Sunday, 21 February 2010

Spurgeon (a Baptist) on Law & Gospel

This is post #2 in a series compiled to disprove the assertion of an erstwhile Lutheran who has 'swum the Tiber' that the distinction between Law and Gospel is a peculiarly Lutheran doctrine, with the none too veiled insinuation that it is actually sectarian.
By providing quotations from non-Lutherans on the distinction between Law and Gospel that are in harmony with Lutheran teaching, I hope to show that this is not a sectarian doctrine but one which is subscribed by notable theologians and preachers across confessional boundaries and down through the centuries. This evidence, I contend, shows not only that the doctrine has ample claim to be considered catholic, but even more importantly it points to the fcat that many have considered the doctrine to be drawn from scripture, the only infallible rule of faith in the church.

Charles Spurgeon was, of course, the great Baptist preacher of 19th century London. There are some important doctrines on which Lutherans would disagree with Spurgeon, but we can at least approve his understanding of the distinction between Law and Gospel as it is on display here in one of his early sermons. Spurgeon's preaching had great power and drew masses of people who otherwise might have neglected church attendance. It was also later the subject of a book by a Lutheran theologian well-known for the ability of his preaching to reach the masses in post-war Germany and beyond, Helmut Thielicke.


"There is no point upon which men make greater mistakes than upon the relation which exists between the law and the gospel. Some men put the law instead of the gospel; others put the gospel instead of the law; some modify the law and the gospel, and preach neither law nor gospel; and others entirely abrogate the law, by bringing in the gospel. Many there are who think that the law is the gospel, and who teach that men by good works of benevolence, honesty, righteousness, and sobriety, may be saved. Such men do err. On the other hand, many teach that the gospel is a law; that it has certain commands in it, by obedience to which, men are meritoriously saved; such men err from the truth, and understand it not. A certain class maintain that the law and the gospel are mixed, and that partly by observance of the law, and partly by God's grace, men are saved. These men understand not the truth, and are false teachers."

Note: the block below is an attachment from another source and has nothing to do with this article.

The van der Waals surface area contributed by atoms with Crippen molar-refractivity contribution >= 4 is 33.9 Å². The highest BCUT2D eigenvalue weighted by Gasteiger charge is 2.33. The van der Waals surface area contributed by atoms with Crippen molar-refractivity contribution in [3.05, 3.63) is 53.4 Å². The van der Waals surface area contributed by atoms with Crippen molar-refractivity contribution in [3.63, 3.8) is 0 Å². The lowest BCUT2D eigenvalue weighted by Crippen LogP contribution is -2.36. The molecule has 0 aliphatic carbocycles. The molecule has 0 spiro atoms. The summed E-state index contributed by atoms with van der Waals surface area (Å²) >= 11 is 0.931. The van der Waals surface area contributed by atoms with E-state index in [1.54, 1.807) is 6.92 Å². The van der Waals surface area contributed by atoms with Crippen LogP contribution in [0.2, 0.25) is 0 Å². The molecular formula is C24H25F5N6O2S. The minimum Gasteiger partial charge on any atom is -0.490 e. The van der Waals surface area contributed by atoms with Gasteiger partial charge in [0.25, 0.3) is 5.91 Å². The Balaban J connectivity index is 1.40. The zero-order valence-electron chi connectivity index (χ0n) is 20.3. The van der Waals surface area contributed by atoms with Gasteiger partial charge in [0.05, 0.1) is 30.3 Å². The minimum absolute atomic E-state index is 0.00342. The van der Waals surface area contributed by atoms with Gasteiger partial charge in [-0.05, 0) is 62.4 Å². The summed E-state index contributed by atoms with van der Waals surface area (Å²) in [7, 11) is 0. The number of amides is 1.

(A Sermon (No. 37) Delivered on Sabbath Morning, August 26, 1855, by the Rev. C. H. Spurgeon at New Park Street Chapel, Southwark.)

3 comments:

Matthias said...

Spurgeon was a Reformed Baptist which means he was also a Calvinist,which makes these comments pertinent from that perspective.sadly those who Spurgeon refers to as "Many there are who think that the law is the gospel, and who teach that men by good works of benevolence, honesty, righteousness, and sobriety, may be saved" can be often said of many Protestants,especially in the Church of Christ and the Baptists.The problem becomes one of taboos to be observed-no drinking,swearing or smoking ,or dancing.
I'm a deformed baptist, neither Calvinist nor anti-liturgical and certainly in the "theology of the cross' stream,and barrack for Collingwood.(Now there's a team that know about law!)

acroamaticus said...

A 'Deformed Baptist', I like it!

Yes, the imposition of laws which scripture does not prescribe has been all too common in popular evangelicalism. Of course, the Pope does the same thing, too. Two sides of the same coin - failure to distinguich Law and Gospel.

Matthias said...

Anecdote about Ch sPURGEON. he was travelling with some Anglican bishops in a train and they all toom out their pipes . Spurgeon looked aghast and said "GENTLEMEN PLEASE" and they put their pipes away. Minutes later Spurgeon brings out a very large cigar. Uhm wonder what Pietists/wowsers would make of that